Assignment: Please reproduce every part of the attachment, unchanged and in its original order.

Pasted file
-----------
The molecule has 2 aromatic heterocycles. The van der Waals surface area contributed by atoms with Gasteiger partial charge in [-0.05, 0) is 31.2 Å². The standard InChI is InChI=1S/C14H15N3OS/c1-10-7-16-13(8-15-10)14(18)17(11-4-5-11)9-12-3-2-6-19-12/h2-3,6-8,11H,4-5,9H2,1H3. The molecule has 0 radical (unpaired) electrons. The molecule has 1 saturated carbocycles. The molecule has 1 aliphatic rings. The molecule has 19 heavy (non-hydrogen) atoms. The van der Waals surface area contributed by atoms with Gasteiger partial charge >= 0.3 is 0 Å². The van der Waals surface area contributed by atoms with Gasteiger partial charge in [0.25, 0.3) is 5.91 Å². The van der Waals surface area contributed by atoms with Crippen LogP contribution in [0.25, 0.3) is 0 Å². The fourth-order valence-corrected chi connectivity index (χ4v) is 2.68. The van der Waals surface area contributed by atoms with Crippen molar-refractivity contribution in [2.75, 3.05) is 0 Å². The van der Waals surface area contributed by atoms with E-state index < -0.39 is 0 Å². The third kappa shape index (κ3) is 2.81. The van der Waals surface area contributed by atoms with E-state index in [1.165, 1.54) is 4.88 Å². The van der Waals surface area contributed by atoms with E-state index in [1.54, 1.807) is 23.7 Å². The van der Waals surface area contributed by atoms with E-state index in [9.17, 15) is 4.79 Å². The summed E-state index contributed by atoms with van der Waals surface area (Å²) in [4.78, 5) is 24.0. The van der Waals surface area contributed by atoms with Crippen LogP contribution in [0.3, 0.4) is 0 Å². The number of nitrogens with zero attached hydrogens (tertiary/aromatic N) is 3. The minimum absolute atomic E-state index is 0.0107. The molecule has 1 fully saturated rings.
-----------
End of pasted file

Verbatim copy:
The molecule has 2 aromatic heterocycles. The van der Waals surface area contributed by atoms with Gasteiger partial charge in [-0.05, 0) is 31.2 Å². The standard InChI is InChI=1S/C14H15N3OS/c1-10-7-16-13(8-15-10)14(18)17(11-4-5-11)9-12-3-2-6-19-12/h2-3,6-8,11H,4-5,9H2,1H3. The molecule has 0 radical (unpaired) electrons. The molecule has 1 saturated carbocycles. The molecule has 1 aliphatic rings. The molecule has 19 heavy (non-hydrogen) atoms. The van der Waals surface area contributed by atoms with Gasteiger partial charge >= 0.3 is 0 Å². The van der Waals surface area contributed by atoms with Gasteiger partial charge in [0.25, 0.3) is 5.91 Å². The van der Waals surface area contributed by atoms with Crippen LogP contribution in [0.25, 0.3) is 0 Å². The fourth-order valence-corrected chi connectivity index (χ4v) is 2.68. The van der Waals surface area contributed by atoms with Crippen molar-refractivity contribution in [2.75, 3.05) is 0 Å². The van der Waals surface area contributed by atoms with E-state index < -0.39 is 0 Å². The third kappa shape index (κ3) is 2.81. The van der Waals surface area contributed by atoms with E-state index in [1.165, 1.54) is 4.88 Å². The van der Waals surface area contributed by atoms with E-state index in [1.54, 1.807) is 23.7 Å². The van der Waals surface area contributed by atoms with E-state index in [9.17, 15) is 4.79 Å². The summed E-state index contributed by atoms with van der Waals surface area (Å²) in [4.78, 5) is 24.0. The van der Waals surface area contributed by atoms with Crippen LogP contribution in [0.3, 0.4) is 0 Å². The number of nitrogens with zero attached hydrogens (tertiary/aromatic N) is 3. The minimum absolute atomic E-state index is 0.0107. The molecule has 1 fully saturated rings.